Each year around this time, I check the image queue for the traditional Thanksgiving Day post. Admittedly, I was a bit shocked when the queue was devoid of Wild Turkeys – a jestful reference in tribute to all the Turkeys that show up on many of our kitchen tables today. Of course, those are mere hybrids of the wild version having been “engineered” to maximize the meat at the cost of making them completely useless from a bird perspective. Their wild versions are not the most adept in the flight category, but at least they can get off the ground and make it to a nearby tree if so desired – domestic Turkeys are chained to the couch with remotes in hand . Alas, the tradition has been broken. I will have to put the Wild Turkey on the top of the 2020 hunt list (right below the elusive Snow Bunting), so this doesn’t happen again. While I am at it, might even help Ron get a decent shot in the tin as his luck with these game birds ranges somewhere between “it’s in there somewhere” and “damn, them Turks have Cheetah speed to cause a blur like that”.
All hope is not lost, I did find a substitute.
Definitely not one that poses any threat of ending up on our dinner tables, but it at least has “Turkey” in the name. The Turkey Vulture is not new to Intrigued, having debuted all the way back in 2014 (link here) and popped up several time since then (link here). Unlike true Turkeys, these rather ugly looking creatures can fly … well at least soar with the best of them. No hopping from tree to tree, these strong winged Vultures will ride the thermals to dizzying heights, making it look effortless as they slowly circle the grounds below looking for victims of predators, age, illness and the most wasteful of all… humans in their deadly deuces and curly-wurlies.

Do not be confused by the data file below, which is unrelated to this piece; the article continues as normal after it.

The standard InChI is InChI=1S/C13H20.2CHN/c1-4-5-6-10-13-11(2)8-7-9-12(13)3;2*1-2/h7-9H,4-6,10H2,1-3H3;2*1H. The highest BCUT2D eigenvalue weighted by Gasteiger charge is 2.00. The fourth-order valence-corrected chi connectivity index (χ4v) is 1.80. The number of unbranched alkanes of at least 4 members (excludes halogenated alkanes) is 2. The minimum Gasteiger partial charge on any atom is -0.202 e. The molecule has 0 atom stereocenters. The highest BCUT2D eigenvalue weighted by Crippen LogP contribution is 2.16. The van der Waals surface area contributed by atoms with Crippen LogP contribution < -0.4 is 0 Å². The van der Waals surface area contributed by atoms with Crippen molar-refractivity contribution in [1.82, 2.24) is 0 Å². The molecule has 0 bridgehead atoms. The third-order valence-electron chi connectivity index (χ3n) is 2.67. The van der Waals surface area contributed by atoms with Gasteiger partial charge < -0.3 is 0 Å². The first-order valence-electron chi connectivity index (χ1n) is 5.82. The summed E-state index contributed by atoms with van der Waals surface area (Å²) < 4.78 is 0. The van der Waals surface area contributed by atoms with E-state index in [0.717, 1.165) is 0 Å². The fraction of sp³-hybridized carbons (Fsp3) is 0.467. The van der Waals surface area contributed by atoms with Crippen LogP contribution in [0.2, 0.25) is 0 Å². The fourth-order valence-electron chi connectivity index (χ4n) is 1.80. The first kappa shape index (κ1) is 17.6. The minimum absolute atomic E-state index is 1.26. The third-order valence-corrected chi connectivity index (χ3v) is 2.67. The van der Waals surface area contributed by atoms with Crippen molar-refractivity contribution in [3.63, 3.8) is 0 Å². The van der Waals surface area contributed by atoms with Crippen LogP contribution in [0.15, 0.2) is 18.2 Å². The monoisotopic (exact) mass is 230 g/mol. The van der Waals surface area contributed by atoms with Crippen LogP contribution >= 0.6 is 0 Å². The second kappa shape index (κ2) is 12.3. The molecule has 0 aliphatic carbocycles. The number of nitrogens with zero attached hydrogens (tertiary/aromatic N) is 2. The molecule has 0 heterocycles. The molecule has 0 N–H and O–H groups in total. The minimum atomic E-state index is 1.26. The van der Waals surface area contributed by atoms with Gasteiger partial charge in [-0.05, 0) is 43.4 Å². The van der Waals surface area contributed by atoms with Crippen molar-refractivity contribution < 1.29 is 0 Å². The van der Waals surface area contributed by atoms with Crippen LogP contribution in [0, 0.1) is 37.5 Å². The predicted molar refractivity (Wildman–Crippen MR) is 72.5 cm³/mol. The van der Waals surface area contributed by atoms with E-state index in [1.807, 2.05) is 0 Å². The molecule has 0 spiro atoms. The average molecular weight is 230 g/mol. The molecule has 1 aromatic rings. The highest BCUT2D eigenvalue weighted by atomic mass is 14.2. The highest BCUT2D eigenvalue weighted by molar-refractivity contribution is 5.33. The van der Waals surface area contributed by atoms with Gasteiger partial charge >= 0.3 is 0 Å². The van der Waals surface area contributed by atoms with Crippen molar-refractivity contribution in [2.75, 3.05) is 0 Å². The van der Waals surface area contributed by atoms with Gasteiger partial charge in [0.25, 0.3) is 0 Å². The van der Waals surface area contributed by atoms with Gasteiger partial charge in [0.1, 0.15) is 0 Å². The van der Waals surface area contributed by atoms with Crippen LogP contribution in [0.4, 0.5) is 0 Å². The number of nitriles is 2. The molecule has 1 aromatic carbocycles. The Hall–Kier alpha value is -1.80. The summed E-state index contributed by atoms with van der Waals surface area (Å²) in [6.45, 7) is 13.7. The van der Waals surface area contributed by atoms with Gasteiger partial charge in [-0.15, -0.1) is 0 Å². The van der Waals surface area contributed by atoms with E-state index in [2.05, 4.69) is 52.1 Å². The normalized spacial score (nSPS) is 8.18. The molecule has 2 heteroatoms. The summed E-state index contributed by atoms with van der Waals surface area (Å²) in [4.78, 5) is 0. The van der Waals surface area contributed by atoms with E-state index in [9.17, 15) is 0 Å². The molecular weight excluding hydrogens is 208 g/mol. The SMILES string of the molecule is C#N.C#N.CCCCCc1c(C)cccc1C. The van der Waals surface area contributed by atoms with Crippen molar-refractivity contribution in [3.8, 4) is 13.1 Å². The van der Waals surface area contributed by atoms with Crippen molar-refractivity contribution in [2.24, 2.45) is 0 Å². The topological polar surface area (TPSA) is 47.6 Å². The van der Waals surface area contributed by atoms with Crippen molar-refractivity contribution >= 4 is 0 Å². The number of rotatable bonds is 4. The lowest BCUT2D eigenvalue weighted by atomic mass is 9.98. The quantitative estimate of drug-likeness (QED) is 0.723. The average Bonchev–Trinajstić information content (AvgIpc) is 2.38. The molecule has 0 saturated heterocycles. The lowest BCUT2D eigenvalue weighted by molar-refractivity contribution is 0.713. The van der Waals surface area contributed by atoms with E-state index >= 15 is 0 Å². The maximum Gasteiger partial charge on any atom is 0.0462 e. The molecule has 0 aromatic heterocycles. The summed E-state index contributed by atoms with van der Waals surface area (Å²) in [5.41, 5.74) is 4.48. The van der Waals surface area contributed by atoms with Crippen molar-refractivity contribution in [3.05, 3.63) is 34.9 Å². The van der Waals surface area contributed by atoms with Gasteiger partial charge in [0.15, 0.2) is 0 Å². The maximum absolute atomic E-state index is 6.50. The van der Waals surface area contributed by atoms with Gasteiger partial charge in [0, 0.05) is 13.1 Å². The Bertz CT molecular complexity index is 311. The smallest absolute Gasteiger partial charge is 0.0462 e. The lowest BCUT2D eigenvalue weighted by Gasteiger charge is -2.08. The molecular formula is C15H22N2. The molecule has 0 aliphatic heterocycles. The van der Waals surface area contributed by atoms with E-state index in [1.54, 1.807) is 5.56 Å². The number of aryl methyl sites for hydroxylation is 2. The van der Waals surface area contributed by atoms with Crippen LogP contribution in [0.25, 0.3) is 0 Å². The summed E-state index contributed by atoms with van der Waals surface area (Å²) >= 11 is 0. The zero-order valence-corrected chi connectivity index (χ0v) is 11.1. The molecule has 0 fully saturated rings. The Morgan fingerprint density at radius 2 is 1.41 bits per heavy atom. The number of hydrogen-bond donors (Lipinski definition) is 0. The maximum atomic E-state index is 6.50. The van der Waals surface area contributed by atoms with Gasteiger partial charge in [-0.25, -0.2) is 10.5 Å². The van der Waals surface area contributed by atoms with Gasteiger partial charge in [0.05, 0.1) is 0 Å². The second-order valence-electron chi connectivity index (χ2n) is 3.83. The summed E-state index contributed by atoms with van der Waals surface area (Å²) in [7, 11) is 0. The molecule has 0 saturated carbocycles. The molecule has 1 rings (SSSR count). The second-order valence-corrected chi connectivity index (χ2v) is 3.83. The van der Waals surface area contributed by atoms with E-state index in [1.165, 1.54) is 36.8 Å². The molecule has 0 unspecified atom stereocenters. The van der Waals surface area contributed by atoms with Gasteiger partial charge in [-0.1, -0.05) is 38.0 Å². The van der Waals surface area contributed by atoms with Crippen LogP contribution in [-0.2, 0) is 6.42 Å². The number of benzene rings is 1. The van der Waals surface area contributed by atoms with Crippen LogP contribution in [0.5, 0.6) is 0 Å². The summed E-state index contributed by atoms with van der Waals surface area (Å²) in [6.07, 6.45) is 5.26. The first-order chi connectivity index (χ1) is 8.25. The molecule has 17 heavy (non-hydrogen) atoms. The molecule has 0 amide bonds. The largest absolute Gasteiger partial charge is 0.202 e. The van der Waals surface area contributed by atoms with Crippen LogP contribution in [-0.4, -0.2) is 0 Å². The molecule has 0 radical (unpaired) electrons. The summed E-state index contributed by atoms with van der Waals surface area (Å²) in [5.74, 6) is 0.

Hit the jump to read a bit more about this substitute bird.
These birds spend so much time in the air or standing over carcasses that it was a surprise to see them hanging out in trees on our trip through the Texas Gulf Coast back in 2016 (yes, straight off the 10 day old sighting of the Hairy Woodpecker from the last post and already rocketed back 3 years). They were probably just tired from migrating down from their more northern breeding grounds. The worst thing about seeing them this close is … seeing them this close. Not a bird that would end up in a Christmas jingle to a true love or be invited over to enjoy cranberries and stuffing. I am, sure they would prefer to be all gussied up like the Black Crowned Crane (link here), but the need to stick their heads into the cavities of decaying carcasses prefers the featherless adaptation. Maybe you should read this post AFTER your Thanksgiving dinner ha. In an effort to bring you some educational insights for your gracious time, I went out to Cornell to get you some more interesting tidbits. Talk about a major disappointment – they had a sum total of ONE interesting fact and it was the standard lame one about the oldest recorded specimen (just short of 17 years old if you care and Cornell, for the record, nobody should care).
Where were the answers to the questions I immediately had – why are they given the Turkey moniker… do they gobble, is it because their head looks like a snood or their ancestors were amazing bowlers. For that matter where did the Vulture title come from. I warmed up the fingers and went typing for answers. The why Turkey in the name answer ended up being a let down. Someone thought that the heads and the feathering palette were similar – I’ll give them the feather coloring, but the head is a bit of a reach. The why Vulture name was more interesting. Turns out it is derived from the word vulturus which means “tearer” in reference to the manner in which they pull the dead flesh off of decaying carcasses. Sorry, should have waited for you to finish those mashed potatoes.
Anyway, for those who celebrate the day, Happy Thanksgiving – if not your thing, maybe you can just take a few minutes and give thanks to something or someone that has helped you along the way – it’s good for the soul and with Black Friday looming hours away, everyone can use a remembrance of what humanity means.